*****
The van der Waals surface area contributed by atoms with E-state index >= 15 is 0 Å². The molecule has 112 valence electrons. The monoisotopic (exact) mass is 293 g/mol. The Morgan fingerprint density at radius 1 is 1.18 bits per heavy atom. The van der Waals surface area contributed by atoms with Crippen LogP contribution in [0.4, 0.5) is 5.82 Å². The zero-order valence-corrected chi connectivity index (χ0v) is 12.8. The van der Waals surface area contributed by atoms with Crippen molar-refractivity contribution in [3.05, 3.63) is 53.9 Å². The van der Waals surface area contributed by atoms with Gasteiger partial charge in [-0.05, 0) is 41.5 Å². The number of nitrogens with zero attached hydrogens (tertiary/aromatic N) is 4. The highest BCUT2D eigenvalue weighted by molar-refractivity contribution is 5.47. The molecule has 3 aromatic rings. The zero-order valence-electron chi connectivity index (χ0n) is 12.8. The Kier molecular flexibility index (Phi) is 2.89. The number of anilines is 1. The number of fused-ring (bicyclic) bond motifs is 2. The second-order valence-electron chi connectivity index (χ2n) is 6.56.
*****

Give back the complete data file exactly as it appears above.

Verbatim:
The van der Waals surface area contributed by atoms with E-state index >= 15 is 0 Å². The molecule has 112 valence electrons. The monoisotopic (exact) mass is 293 g/mol. The Morgan fingerprint density at radius 1 is 1.18 bits per heavy atom. The van der Waals surface area contributed by atoms with Crippen LogP contribution in [0.4, 0.5) is 5.82 Å². The zero-order valence-corrected chi connectivity index (χ0v) is 12.8. The van der Waals surface area contributed by atoms with Crippen molar-refractivity contribution in [3.05, 3.63) is 53.9 Å². The van der Waals surface area contributed by atoms with Gasteiger partial charge in [-0.05, 0) is 41.5 Å². The number of nitrogens with zero attached hydrogens (tertiary/aromatic N) is 4. The highest BCUT2D eigenvalue weighted by molar-refractivity contribution is 5.47. The molecule has 3 aromatic rings. The zero-order valence-electron chi connectivity index (χ0n) is 12.8. The Kier molecular flexibility index (Phi) is 2.89. The number of anilines is 1. The number of fused-ring (bicyclic) bond motifs is 2. The second-order valence-electron chi connectivity index (χ2n) is 6.56.